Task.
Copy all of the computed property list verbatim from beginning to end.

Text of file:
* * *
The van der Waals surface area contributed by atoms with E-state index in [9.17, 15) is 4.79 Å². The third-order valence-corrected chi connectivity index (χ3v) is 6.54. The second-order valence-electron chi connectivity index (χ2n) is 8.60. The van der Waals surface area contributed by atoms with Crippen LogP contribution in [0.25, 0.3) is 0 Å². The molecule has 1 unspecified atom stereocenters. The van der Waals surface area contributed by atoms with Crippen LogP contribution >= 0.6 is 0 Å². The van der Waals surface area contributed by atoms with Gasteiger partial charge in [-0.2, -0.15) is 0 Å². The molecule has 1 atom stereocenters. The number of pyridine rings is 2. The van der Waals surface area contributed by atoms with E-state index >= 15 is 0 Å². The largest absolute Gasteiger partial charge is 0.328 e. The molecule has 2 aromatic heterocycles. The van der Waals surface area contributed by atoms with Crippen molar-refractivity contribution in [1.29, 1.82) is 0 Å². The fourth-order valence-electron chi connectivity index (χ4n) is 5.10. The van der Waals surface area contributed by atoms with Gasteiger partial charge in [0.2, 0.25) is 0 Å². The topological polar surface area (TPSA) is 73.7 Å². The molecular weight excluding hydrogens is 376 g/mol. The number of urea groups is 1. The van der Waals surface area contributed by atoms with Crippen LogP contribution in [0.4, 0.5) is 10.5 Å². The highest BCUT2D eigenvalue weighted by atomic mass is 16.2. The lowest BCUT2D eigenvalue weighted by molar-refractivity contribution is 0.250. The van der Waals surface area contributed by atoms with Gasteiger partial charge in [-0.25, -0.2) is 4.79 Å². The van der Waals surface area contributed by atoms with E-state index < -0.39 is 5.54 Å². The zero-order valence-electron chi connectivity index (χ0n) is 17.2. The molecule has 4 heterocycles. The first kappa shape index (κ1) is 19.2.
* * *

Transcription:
The van der Waals surface area contributed by atoms with E-state index in [9.17, 15) is 4.79 Å². The third-order valence-corrected chi connectivity index (χ3v) is 6.54. The second-order valence-electron chi connectivity index (χ2n) is 8.60. The van der Waals surface area contributed by atoms with Crippen LogP contribution in [0.25, 0.3) is 0 Å². The molecule has 1 unspecified atom stereocenters. The van der Waals surface area contributed by atoms with Crippen LogP contribution >= 0.6 is 0 Å². The van der Waals surface area contributed by atoms with Gasteiger partial charge in [-0.2, -0.15) is 0 Å². The molecule has 1 atom stereocenters. The number of pyridine rings is 2. The van der Waals surface area contributed by atoms with E-state index >= 15 is 0 Å². The largest absolute Gasteiger partial charge is 0.328 e. The molecule has 2 aromatic heterocycles. The van der Waals surface area contributed by atoms with Crippen molar-refractivity contribution in [1.29, 1.82) is 0 Å². The fourth-order valence-electron chi connectivity index (χ4n) is 5.10. The van der Waals surface area contributed by atoms with Gasteiger partial charge in [0.2, 0.25) is 0 Å². The topological polar surface area (TPSA) is 73.7 Å². The molecular weight excluding hydrogens is 376 g/mol. The number of urea groups is 1. The van der Waals surface area contributed by atoms with Crippen LogP contribution in [0.4, 0.5) is 10.5 Å². The highest BCUT2D eigenvalue weighted by atomic mass is 16.2. The lowest BCUT2D eigenvalue weighted by molar-refractivity contribution is 0.250. The van der Waals surface area contributed by atoms with Gasteiger partial charge in [-0.25, -0.2) is 4.79 Å². The van der Waals surface area contributed by atoms with E-state index < -0.39 is 5.54 Å². The zero-order valence-electron chi connectivity index (χ0n) is 17.2. The molecule has 4 heterocycles. The first kappa shape index (κ1) is 19.2.